Our realtor told us at the outset that she didn’t want us expecting to find the home of our dreams this first time out. Rather, she said that we need to be looking at the areas and determine which area of town we’d rather live in. Many people buy houses they love without checking out the area, and then they find that the services they want and need aren’t available or aren’t nearby. So they wind up with a house they love in an area they hate. The first step, then, is not to find a house, but to find an area.
Yesterday, we found the area.
And we thought we’d found a house. But it’s amazing what a night’s rest will do for your perception of a house.
Didn’t make much of an impression — little enough impression that I didn’t even take a picture.
In a historic district, walking distance from two parks (!!!), Contestant Two had a lot going for it from the beginning. It was was a fairly attractive house, with plantation shutters and picket fence in the front.
The interior was pleasant enough, with a somewhat odd upstairs bedroom — the chimney goes through the middle of the room, dividing it almost in two. Pleasant enough, though requiring some work. “I love it,” K said. “It’s okay,” I thought. Until we went into the “basement.”
Duct tape on a foundation wall can mean only one thing: the owners are trying to hide something. The fact that it’s painted indicates that they’re really trying to hide something.
And then the back of the house: siding clearly put on by a less-than-professional. It’s fairly clear that there’s water running off the roof and into that siding. Which means one thing: water damage. No — it means two things: water damage and mold.
The final negative factor: it was literally covered with trees. Not good for a roof; not good for affordable insurance. At that point, it was decided. Add to it all the age and the possible problems with wiring and plumbing, and, despite the good location, the final verdict was a definitive “no.”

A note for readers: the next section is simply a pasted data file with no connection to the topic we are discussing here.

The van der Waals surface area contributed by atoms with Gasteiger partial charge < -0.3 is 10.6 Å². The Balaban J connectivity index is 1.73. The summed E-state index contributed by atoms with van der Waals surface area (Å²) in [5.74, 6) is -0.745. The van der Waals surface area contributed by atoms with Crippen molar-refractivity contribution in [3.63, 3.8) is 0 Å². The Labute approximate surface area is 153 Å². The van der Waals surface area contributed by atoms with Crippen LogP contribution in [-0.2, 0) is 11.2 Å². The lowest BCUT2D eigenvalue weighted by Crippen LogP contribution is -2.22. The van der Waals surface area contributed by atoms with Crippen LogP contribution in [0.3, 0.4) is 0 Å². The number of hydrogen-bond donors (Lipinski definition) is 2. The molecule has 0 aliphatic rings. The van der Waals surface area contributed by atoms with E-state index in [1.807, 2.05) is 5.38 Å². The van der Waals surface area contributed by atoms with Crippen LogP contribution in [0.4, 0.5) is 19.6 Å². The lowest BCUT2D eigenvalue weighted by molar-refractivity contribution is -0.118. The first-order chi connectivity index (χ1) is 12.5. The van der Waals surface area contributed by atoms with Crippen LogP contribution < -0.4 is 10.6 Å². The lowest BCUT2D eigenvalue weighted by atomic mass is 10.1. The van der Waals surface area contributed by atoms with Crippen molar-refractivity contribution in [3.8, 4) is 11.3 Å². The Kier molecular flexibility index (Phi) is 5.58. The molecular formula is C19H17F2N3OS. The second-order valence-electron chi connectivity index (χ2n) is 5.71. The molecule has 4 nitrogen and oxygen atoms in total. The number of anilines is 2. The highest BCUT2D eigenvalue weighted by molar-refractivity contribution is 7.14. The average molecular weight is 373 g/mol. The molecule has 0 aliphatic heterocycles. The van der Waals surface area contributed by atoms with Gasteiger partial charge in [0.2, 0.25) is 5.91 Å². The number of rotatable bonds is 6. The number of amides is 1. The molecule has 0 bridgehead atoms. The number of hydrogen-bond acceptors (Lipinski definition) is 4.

We left the city-proper and went to Maldin.
First impression — standard brick ranch. The house looked good, but nothing spectacular. And then we saw the backyard: huge, wooded, landscaped — in a word, amazing. A couple of kitschy “water falls,” but nothing that couldn’t be removed.
Once we walked in, I thought, “Okay — this is a house worth spending some time in, checking out, really looking it over.”
The kitchen/dining area was open, with a fireplace in the corner. Opposite was the living room. Immediate thought: “Tear out the wall dividing them and what an amazing space!”
Downstairs, a real basement — no quotation marks required. Half of it was finished as a family room. The other half: man cave. Clean, cool cinder-block with a new furnace — everything screams, “Workshop!”
The price is great; the location is perfect; the home is an amazing first-home. And, after the first two disasters, I think, “Hey, there is good stuff in our price range!”
Contestants Four through Seven
It was all downhill after Contestant Three, but we looked further.
Contestant Four: lots of potential (with an amazingly large backyard, too), but requiring a lot of work. Porcelain tiles as a kitchen counter-top treatment just makes you feel like you’re cooking in a bus station bathroom.
Contestant Five: with roads on three of the four sides of the lot, it was a definite “no” before we even got inside.
Contestant Six: no! No! A thousand times no! The Portokalos-style fireplace just was so hideous that I ran screaming from the house.
Contestant Seven: What a kitchen! What an interior! What train tracks five-hundred feet away! What a flood plain! What a disappointment! (View larger picture)
Contestant Eight had a lot going against it from the beginning. Far, far north; on a semi-busy street; few trees.
Then we stepped inside, where it became obvious that this was a case of “Flip this House.” However, as my father said, it was more like “Flop this House.”
At first, everything seems decent. New appliances; new tile floor — which goes all the way from the kitchen, though the dining/living area, down the hall.
And then a close look at the kitchen counter revealed a few things:
- The house-flipper had never done any work like this before.
- The flipper had never even practiced before doing it for real.
- The flipper thought all who looked at the house would be legally blind and not wearing their glasses.
Words do not do it justice, so I present “Counter-Top Edge”
Add to it the fact that the hardwood floor in the living room was finished in the ever-popular Spill-and-Smear style, we decided to give it a pass.
First house hunt behind us, we learned a lot about what we really want and what’s optional.